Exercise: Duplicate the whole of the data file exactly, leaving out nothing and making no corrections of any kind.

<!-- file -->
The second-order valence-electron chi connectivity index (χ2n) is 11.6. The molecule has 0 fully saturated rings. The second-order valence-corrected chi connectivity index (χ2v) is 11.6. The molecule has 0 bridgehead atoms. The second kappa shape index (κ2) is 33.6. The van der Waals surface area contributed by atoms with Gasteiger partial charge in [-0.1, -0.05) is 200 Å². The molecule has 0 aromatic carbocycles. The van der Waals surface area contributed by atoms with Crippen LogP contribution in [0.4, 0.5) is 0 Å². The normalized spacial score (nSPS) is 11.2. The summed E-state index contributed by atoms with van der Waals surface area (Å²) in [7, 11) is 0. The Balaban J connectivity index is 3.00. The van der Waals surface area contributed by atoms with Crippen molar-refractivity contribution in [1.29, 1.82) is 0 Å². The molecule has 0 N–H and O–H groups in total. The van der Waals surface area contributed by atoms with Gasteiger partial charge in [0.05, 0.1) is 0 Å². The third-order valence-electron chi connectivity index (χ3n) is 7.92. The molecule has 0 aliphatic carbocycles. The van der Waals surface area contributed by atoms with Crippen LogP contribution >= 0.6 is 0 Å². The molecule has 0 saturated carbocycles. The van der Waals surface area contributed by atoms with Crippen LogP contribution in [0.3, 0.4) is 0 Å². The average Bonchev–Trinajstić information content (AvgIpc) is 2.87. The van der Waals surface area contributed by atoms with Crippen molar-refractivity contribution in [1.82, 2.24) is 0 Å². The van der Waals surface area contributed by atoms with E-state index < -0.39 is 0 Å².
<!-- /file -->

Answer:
The second-order valence-electron chi connectivity index (χ2n) is 11.6. The molecule has 0 fully saturated rings. The second-order valence-corrected chi connectivity index (χ2v) is 11.6. The molecule has 0 bridgehead atoms. The second kappa shape index (κ2) is 33.6. The van der Waals surface area contributed by atoms with Gasteiger partial charge in [-0.1, -0.05) is 200 Å². The molecule has 0 aromatic carbocycles. The van der Waals surface area contributed by atoms with Crippen LogP contribution in [0.4, 0.5) is 0 Å². The normalized spacial score (nSPS) is 11.2. The summed E-state index contributed by atoms with van der Waals surface area (Å²) in [7, 11) is 0. The Balaban J connectivity index is 3.00. The van der Waals surface area contributed by atoms with Crippen molar-refractivity contribution in [1.29, 1.82) is 0 Å². The molecule has 0 N–H and O–H groups in total. The van der Waals surface area contributed by atoms with Gasteiger partial charge in [0.05, 0.1) is 0 Å². The third-order valence-electron chi connectivity index (χ3n) is 7.92. The molecule has 0 aliphatic carbocycles. The van der Waals surface area contributed by atoms with Crippen LogP contribution >= 0.6 is 0 Å². The molecule has 0 saturated carbocycles. The van der Waals surface area contributed by atoms with Crippen LogP contribution in [0.3, 0.4) is 0 Å². The average Bonchev–Trinajstić information content (AvgIpc) is 2.87. The van der Waals surface area contributed by atoms with Crippen molar-refractivity contribution in [1.82, 2.24) is 0 Å². The van der Waals surface area contributed by atoms with E-state index < -0.39 is 0 Å².